These days, speculation about the economic impact and fallout of the COVID-19 pandemic tends to have a whiff of doom. But according to Bruce Flatt, CEO of Brookfield Asset Management, opportunities abound even in the midst of this crisis — corporate office buildings will not be empty for long, he says, and in some ways the coronavirus epidemic may leave the world better prepared for future disruptions.
“This too shall pass,” Flatt insisted in a wide-ranging Reuters Newsmaker interview with Rob Cox, editor of Reuters Breakingnews. “When you’re in the middle of these things, they always seem bad in the moment,” he said, citing the 9/11 terrorist attacks and the Great Recession of 2008 as calamities whose moment of dread has largely passed. As bad as COVID-19 has been, there are plenty of reasons to be bullish about the recovery to come, he added. “We see green shoots around the world and things opening up everywhere — and that needs to continue.”
Growth out of the ashes
Brookfield Asset Management itself is in an interesting position vis-à-vis the world economy, managing more than $500 billion in assets that include businesses in infrastructure, real estate, renewable energy, and private equity that are integral to society in general. Last year, Brookfield also acquired a majority stake in Oaktree Capital Management, another “alternative” investment firm that specializes in distressed securities — a move that looks more prescient every day. (Brookfield has offices in the U.S., but is headquartered in Toronto.)
You can watch the full video of the Reuters Newsmaker interview with Bruce Flatt here.
With assets invested in so many crucial sectors of society, Flatt sees reasons for optimism almost everywhere. “In the real economy, things are still tough,” Flatt admitted, but the stock market has rebounded because investors are looking toward 2021, and most expect the Fed to keep pumping liquidity into the market. The Fed “did the right thing” to avoid an economic depression, he said. “With interest rates at zero, what that means for asset valuations and business valuations is unclear,” he said. “What it probably means is that valuation multiples — P/E multiples, and valuations for real assets and real estate — are going to be higher in the future once you normalize the environment.”
That normalization process will include numerous bankruptcies and a significant amount of re-financing and debt-restructuring, Flatt conceded, but also said that “significant opportunities” could arise from the ashes of all that re-financing activity in the coming year. “Possibly, we’re going to get the best thing for everybody, because we avoided the true economic collapse, and you’ll have a slow equitization of all of these businesses over the next year and a half.”
Why businesses need offices
Flatt is also optimistic that office life will soon return to some semblance of normal, and that predictions of a permanent shift toward working at home and conducting business online are misguided. “The culture of a company is about its people,” Flatt explained. “The spontaneity and creativity that comes out when groups of people are working together, the interjection of ideas — you need a physical space to do that,” he added. “Our view is that it is ludicrous to think that companies will not return to offices, and that anyone who thinks otherwise is naïve about how a culture is built in a company.”
Brookfield has billions invested in commercial real estate and, according to Flatt, far from abandoning their buildings, many of the firm’s clients are asking for more office space in order to provide adequate social distancing for their employees. Indeed, to meet the COVID-19 crisis head on, Brookfield-managed properties are adapting, Flatt said. Offices are being outfitted with glass panels between desks, for instance, and other measures — such as one-way traffic patterns, regular disinfecting, and temperature-checks stations — are also being implemented. Some people may still elect to work at home if they can, he said, “but the spontaneity and culture of a business needs an office.”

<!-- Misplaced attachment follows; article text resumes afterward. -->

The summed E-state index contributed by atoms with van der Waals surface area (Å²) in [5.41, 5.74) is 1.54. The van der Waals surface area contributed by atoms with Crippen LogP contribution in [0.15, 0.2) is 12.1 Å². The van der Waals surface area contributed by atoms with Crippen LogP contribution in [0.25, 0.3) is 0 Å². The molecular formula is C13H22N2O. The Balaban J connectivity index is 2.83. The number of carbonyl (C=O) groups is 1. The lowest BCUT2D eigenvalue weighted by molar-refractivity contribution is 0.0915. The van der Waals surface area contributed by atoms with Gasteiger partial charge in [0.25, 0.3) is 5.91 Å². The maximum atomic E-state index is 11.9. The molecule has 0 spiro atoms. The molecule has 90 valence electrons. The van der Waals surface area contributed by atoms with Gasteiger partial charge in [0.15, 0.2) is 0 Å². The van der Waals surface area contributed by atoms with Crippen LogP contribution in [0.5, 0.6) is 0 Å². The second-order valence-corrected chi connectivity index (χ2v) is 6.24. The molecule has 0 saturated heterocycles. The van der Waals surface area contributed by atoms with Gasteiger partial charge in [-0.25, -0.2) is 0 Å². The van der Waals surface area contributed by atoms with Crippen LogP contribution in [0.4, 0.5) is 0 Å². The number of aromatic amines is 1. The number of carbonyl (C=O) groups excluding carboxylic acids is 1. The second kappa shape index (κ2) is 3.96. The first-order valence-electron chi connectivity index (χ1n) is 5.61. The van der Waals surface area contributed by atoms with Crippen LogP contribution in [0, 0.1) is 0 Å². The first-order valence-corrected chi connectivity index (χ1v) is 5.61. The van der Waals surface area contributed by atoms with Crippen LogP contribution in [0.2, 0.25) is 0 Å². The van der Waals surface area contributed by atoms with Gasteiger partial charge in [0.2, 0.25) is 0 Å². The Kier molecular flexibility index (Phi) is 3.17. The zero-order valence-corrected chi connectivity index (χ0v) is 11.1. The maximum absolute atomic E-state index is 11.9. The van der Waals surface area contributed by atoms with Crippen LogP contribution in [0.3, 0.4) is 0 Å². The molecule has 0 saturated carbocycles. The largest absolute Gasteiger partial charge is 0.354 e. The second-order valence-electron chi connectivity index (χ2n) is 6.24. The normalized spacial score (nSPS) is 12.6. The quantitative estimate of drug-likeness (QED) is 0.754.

Malls, retail & renewable energy
Flatt is equally sanguine about another sector that has been hammered by the COVID-19 crisis: retail. And that includes malls, which Flatt believes will eventually emerge with a viable hybrid business model in which physical stores serve as “showrooms,” and merchandise can be purchased on-site, picked up at the curb, or ordered online.
“Increasingly, online-plus-store retail is inter-mixing,” Flatt explained. “Our view has been that we are in the middle of that, in a value play to integrate those together.” Brookfield has more than $75 billion invested in retail and, according to Flatt, 60% of the U.S. population is within a one-hour drive of one of its malls. Some malls will undoubtedly fail, Flatt admitted, but he also said that Brookfield’s “big play” over the next 25 years is to re-develop failing malls into “office buildings, hotels, residential apartment, and condominiums,” a process that COVID-19 is already accelerating.
Renewable energy is another area where Brookfield is well-positioned to capitalize on current trends. The firm has more than $48 billion invested in wind, hydro, solar, and other renewable technologies, and Flatt said he expects the renewable-energy market to continue on its current growth path and possibly accelerate coming out of the pandemic.
“We think a big acceleration is going to happen with renewables, because the cost curves have been coming down with both technology and, more importantly, manufacturing capacity,” Flatt said. “That’s allowed solar in particular to set the price of energy in some markets.”
Flatt’s optimism also extends to the future of business in the United States, despite the ravages of COVID-19 and the civil unrest currently spilling out onto America’s streets. “Our view hasn’t changed,” Flatt said. “The U.S. is still a great country, and it will come back.”